Gut microbiota -- the microbial communities present in the digestive tracts of living things -- are unique, according to Wen-Tso Liu, co-author of the study and a professor of civil and environmental engineering at Illinois. For that reason, careful analysis of fish gut microbiota can reveal host-specific biomarkers shed in fish feces that indicate the presence of a specific species, promising the development of precise monitoring systems. Since fish feces are plentiful in waterways, monitoring could be easier than with techniques that have focused on detecting the DNA of the targeted species in sloughed-off skin tissue, Liu says.

The researchers used a next-generation gene sequencing technology called 16S pyrosequencing, which focuses on the 16S rRNA gene sequences, to analyze the gut microbiota of the invasive silver carp and the native gizzard shad. They successfully discovered potential biomarkers for silver carp and are working to refine them, Liu says.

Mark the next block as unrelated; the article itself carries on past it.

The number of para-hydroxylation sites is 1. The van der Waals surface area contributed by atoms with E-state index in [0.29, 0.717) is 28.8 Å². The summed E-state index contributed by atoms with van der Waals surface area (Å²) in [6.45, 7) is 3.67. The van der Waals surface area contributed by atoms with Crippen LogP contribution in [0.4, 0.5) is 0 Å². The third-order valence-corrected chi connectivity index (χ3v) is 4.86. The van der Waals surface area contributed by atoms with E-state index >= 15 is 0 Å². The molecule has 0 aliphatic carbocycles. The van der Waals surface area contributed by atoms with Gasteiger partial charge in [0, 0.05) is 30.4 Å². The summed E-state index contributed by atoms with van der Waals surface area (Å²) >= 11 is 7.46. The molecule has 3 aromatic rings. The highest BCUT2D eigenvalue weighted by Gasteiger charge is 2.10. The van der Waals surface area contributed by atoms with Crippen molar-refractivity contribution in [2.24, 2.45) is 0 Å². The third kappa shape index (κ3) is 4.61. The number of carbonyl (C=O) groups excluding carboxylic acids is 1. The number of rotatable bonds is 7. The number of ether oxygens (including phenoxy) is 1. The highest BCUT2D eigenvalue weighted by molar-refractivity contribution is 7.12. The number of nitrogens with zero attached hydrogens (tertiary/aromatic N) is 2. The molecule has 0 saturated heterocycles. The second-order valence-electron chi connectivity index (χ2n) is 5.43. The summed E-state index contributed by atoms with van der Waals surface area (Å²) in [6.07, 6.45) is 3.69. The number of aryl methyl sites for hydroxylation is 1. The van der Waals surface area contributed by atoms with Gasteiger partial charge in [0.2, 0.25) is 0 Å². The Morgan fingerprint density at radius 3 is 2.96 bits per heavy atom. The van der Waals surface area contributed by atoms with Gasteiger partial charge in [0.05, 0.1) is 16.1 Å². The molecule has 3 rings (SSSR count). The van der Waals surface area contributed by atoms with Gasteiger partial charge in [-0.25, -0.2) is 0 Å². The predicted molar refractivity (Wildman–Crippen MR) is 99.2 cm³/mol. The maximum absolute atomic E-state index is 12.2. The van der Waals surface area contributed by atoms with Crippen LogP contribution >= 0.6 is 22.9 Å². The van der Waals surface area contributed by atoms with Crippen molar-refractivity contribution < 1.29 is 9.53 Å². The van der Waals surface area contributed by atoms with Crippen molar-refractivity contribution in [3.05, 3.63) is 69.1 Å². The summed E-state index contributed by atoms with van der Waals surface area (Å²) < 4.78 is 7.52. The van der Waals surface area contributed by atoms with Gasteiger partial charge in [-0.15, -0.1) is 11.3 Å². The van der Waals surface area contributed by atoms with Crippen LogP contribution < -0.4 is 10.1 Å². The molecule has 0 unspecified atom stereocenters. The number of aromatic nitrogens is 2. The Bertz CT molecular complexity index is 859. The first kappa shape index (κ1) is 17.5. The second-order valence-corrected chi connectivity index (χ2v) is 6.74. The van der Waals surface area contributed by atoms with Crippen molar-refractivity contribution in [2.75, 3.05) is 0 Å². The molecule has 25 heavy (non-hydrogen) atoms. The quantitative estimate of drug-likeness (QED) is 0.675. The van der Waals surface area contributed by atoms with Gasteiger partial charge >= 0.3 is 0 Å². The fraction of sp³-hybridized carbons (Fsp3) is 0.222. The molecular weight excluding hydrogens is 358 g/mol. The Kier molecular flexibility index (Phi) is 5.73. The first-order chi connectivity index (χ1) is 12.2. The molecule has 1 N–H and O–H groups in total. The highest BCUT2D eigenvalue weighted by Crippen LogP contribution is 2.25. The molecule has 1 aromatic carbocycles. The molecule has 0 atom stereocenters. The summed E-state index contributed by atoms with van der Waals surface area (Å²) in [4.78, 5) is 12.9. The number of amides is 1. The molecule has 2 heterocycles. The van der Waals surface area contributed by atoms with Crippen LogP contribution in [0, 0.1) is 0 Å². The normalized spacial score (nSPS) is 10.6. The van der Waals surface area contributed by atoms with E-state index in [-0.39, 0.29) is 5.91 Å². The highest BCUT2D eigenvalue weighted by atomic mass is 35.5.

In addition, the research illuminated some important similarities and differences in the species. For example, he says, gizzard shad harbor microbial communities that are 10 times more diverse than that of silver carp, showing that their digestive processes are significantly more complicated. The researchers also discovered a common food-source microbe, which proves that the fish compete for the same food.

"This is why invasive species can be dangerous," he says. "They can eat the same food, and if the invasive species consumes more food, then the native species can be out-competed and their population will start to decline, leading to ecological disaster."

On the strength of these findings, the researchers are beginning an extensive project to confirm their findings in the fish species in the Chicago River -- approximately 50 different ones -- in order to map their gut microbiota and develop biomarkers for each species. The results will lead to a precise monitoring methodology, but the benefits will likely extend further, Liu says.